Rancho Xotolar (show-toe-lar) is an authentic, family-owned, working ranch just 18 kilometers from the center of San Miguel de Allende, Mexico. This 1250-acre ranch is set amid pristine rolling pastures and dramatic canyons – all adjacent to the newly opened pre-Columbian archaeological site of Cañada de la Virgen. The Morín family has lived and farmed Rancho Xotolar for six generations and now welcomes guests to experience ranch life that is untouched by modernization.
The National Museum of Anthropology (Museo Nacional de Antropologia) in Mexico City is widely considered one of the world’s best and most important museums. The extensive museum contains the world’s largest collections of prehispanic archaeological and anthropological artifacts from Mexican and Mesoamerican civilizations.
Taking a cooking class in San Miguel de Allende is not only a great way to learn a little about Mexican culture and cuisine, it’s also a lot of fun. You’re often introduced to new flavors and ingredients that you aren’t familiar with and shown new methods or techniques that you can’t wait to put into practice in your own kitchen. You can look forward to meeting some locals and other travelers, sharing a meal, and perhaps making some new friends. Best of all, you get to take the recipes and your new found knowledge back home with you. What could be a more perfect souvenir?
Founded in 1542, the colonial city of San Miguel de Allende is a UNESCO World Heritage site within Mexico’s hilly central highlands, about 170 miles northwest of Mexico City. Known for the beauty of its well-preserved colonial architecture, vibrant art scene, cobblestoned streets, and eternal spring-like weather, it’s hard not to fall in love with this charming and picturesque city. Many do. In their November 2013 issue, Condé Nast Traveler named San Miguel #1 in their Reader’s Choice Awards for Top 25 Cities in the World.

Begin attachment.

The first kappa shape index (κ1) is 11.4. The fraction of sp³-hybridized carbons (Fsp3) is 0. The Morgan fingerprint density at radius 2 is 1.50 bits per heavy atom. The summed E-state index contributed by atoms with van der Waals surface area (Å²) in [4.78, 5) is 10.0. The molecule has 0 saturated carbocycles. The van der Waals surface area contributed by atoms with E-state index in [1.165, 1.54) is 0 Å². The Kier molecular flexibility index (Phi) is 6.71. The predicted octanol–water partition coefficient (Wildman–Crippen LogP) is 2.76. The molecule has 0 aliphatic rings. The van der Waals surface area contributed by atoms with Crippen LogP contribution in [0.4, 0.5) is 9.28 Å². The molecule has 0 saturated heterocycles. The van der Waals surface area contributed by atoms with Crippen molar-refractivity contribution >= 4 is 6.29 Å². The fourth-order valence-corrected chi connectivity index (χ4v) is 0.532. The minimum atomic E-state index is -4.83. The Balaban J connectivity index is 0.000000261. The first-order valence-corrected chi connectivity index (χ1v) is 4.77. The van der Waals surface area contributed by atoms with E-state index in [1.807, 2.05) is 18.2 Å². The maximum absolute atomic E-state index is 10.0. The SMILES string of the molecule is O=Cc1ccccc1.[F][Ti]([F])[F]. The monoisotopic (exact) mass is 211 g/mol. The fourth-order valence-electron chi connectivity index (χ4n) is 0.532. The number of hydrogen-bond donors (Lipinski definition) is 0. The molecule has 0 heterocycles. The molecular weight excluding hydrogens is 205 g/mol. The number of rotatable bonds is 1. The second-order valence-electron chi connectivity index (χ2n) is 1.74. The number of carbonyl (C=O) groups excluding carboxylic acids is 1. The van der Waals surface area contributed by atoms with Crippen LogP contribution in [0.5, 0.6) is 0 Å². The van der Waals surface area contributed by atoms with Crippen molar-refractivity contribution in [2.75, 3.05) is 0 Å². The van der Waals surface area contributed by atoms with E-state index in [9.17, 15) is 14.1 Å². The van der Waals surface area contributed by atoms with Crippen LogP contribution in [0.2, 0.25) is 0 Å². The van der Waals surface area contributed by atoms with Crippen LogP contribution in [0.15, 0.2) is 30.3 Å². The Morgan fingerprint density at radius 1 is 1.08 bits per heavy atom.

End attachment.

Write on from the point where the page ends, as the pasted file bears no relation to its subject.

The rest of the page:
We were waiting on the side of the road to catch a bus to take us back to San Miguel de Allende after spending the day at one of the nearby hot spring. It was the rainy season in Mexico’s central highlands and, sure enough, as we stood there in the late afternoon, the rain began to fall and our little family huddled together to stay warm.
Situated 14 km outside of San Miguel de Allende in central Mexico, you’ll find the sleepy hamlet of Atotonilco (ah-toe-toe-NEAL-co). As you enter the town, you’ll be greeted by a statue of Miguel Hidalgo and an unremarkable whitewashed church. The simple exterior of the church, known as El Santuario de Atotonilco (Sanctuary of Atotonilco), belies the unexpected Baroque gem found within.
The city of Guanajuato (gwah-nah-HWAH-toh) is a cobblestoned colonial gem in the mountains of central Mexico. This UNESCO World Heritage Site is a charming and picturesque city with a distinctive European flavor.